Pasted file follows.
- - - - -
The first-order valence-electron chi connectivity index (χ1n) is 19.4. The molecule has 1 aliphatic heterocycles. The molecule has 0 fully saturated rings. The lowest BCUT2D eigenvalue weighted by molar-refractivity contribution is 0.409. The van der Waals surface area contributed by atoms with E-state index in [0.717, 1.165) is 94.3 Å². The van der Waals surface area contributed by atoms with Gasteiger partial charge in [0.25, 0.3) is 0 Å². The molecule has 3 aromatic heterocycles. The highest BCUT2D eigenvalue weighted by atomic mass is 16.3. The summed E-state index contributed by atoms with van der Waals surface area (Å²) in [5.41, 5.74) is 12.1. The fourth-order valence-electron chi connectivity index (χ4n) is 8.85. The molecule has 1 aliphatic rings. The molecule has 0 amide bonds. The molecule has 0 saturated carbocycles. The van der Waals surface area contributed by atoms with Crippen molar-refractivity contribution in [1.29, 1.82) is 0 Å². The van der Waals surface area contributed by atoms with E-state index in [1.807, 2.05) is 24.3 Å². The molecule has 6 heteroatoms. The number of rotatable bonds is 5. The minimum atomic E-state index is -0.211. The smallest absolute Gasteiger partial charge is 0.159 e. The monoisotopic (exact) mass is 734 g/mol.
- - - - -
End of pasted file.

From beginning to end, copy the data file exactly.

The first-order valence-electron chi connectivity index (χ1n) is 19.4. The molecule has 1 aliphatic heterocycles. The molecule has 0 fully saturated rings. The lowest BCUT2D eigenvalue weighted by molar-refractivity contribution is 0.409. The van der Waals surface area contributed by atoms with E-state index in [0.717, 1.165) is 94.3 Å². The van der Waals surface area contributed by atoms with Gasteiger partial charge in [0.25, 0.3) is 0 Å². The molecule has 3 aromatic heterocycles. The highest BCUT2D eigenvalue weighted by atomic mass is 16.3. The summed E-state index contributed by atoms with van der Waals surface area (Å²) in [5.41, 5.74) is 12.1. The fourth-order valence-electron chi connectivity index (χ4n) is 8.85. The molecule has 1 aliphatic rings. The molecule has 0 amide bonds. The molecule has 0 saturated carbocycles. The van der Waals surface area contributed by atoms with Crippen molar-refractivity contribution in [1.29, 1.82) is 0 Å². The van der Waals surface area contributed by atoms with E-state index in [1.807, 2.05) is 24.3 Å². The molecule has 6 heteroatoms. The number of rotatable bonds is 5. The minimum atomic E-state index is -0.211. The smallest absolute Gasteiger partial charge is 0.159 e. The monoisotopic (exact) mass is 734 g/mol.